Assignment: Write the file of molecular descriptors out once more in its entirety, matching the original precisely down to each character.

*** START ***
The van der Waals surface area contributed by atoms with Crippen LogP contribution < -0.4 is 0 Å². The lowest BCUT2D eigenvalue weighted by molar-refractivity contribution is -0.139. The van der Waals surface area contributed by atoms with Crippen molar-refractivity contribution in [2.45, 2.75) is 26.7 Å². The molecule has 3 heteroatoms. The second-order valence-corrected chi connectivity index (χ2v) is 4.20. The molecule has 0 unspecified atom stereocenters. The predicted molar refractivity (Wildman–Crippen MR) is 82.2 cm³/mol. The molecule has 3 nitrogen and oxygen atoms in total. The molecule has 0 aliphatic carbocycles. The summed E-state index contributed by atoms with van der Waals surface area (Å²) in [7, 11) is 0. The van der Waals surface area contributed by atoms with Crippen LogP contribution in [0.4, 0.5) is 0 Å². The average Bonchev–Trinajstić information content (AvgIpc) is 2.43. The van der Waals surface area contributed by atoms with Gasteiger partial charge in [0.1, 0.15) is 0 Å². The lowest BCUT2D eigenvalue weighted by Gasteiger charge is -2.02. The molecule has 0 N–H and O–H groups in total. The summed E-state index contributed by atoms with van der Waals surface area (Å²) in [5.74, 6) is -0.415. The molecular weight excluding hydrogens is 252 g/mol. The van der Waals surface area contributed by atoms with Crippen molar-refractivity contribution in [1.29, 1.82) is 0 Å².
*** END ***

The van der Waals surface area contributed by atoms with Crippen LogP contribution < -0.4 is 0 Å². The lowest BCUT2D eigenvalue weighted by molar-refractivity contribution is -0.139. The van der Waals surface area contributed by atoms with Crippen molar-refractivity contribution in [2.45, 2.75) is 26.7 Å². The molecule has 3 heteroatoms. The second-order valence-corrected chi connectivity index (χ2v) is 4.20. The molecule has 0 unspecified atom stereocenters. The predicted molar refractivity (Wildman–Crippen MR) is 82.2 cm³/mol. The molecule has 3 nitrogen and oxygen atoms in total. The molecule has 0 aliphatic carbocycles. The summed E-state index contributed by atoms with van der Waals surface area (Å²) in [7, 11) is 0. The van der Waals surface area contributed by atoms with Crippen LogP contribution in [0.4, 0.5) is 0 Å². The average Bonchev–Trinajstić information content (AvgIpc) is 2.43. The van der Waals surface area contributed by atoms with Gasteiger partial charge in [0.1, 0.15) is 0 Å². The lowest BCUT2D eigenvalue weighted by Gasteiger charge is -2.02. The molecule has 0 N–H and O–H groups in total. The summed E-state index contributed by atoms with van der Waals surface area (Å²) in [5.74, 6) is -0.415. The molecular weight excluding hydrogens is 252 g/mol. The van der Waals surface area contributed by atoms with Crippen molar-refractivity contribution in [1.29, 1.82) is 0 Å².